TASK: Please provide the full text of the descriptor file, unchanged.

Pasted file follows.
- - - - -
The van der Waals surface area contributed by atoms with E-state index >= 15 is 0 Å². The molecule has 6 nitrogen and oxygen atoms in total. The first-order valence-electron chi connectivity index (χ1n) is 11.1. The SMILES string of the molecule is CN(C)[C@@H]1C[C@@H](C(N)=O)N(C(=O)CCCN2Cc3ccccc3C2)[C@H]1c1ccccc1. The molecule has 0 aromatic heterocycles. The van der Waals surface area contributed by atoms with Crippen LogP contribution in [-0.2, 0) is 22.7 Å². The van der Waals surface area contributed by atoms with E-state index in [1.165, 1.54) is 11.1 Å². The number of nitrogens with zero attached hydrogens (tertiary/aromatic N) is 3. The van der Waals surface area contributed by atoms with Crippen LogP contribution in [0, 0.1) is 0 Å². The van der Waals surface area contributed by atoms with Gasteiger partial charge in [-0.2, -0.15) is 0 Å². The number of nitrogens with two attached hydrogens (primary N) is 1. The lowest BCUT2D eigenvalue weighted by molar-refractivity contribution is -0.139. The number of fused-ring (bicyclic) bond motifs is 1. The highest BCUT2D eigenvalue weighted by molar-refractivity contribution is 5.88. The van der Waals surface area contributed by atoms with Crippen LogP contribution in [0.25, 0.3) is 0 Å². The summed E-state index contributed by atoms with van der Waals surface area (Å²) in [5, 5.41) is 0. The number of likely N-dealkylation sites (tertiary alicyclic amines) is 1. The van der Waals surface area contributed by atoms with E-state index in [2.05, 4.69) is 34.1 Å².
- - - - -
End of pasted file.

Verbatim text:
The van der Waals surface area contributed by atoms with E-state index >= 15 is 0 Å². The molecule has 6 nitrogen and oxygen atoms in total. The first-order valence-electron chi connectivity index (χ1n) is 11.1. The SMILES string of the molecule is CN(C)[C@@H]1C[C@@H](C(N)=O)N(C(=O)CCCN2Cc3ccccc3C2)[C@H]1c1ccccc1. The molecule has 0 aromatic heterocycles. The van der Waals surface area contributed by atoms with Crippen LogP contribution in [-0.2, 0) is 22.7 Å². The van der Waals surface area contributed by atoms with E-state index in [1.165, 1.54) is 11.1 Å². The number of nitrogens with zero attached hydrogens (tertiary/aromatic N) is 3. The van der Waals surface area contributed by atoms with Crippen LogP contribution in [0, 0.1) is 0 Å². The van der Waals surface area contributed by atoms with Gasteiger partial charge in [-0.2, -0.15) is 0 Å². The number of nitrogens with two attached hydrogens (primary N) is 1. The lowest BCUT2D eigenvalue weighted by molar-refractivity contribution is -0.139. The number of fused-ring (bicyclic) bond motifs is 1. The highest BCUT2D eigenvalue weighted by molar-refractivity contribution is 5.88. The van der Waals surface area contributed by atoms with Crippen LogP contribution in [0.25, 0.3) is 0 Å². The summed E-state index contributed by atoms with van der Waals surface area (Å²) in [5, 5.41) is 0. The number of likely N-dealkylation sites (tertiary alicyclic amines) is 1. The van der Waals surface area contributed by atoms with E-state index in [2.05, 4.69) is 34.1 Å².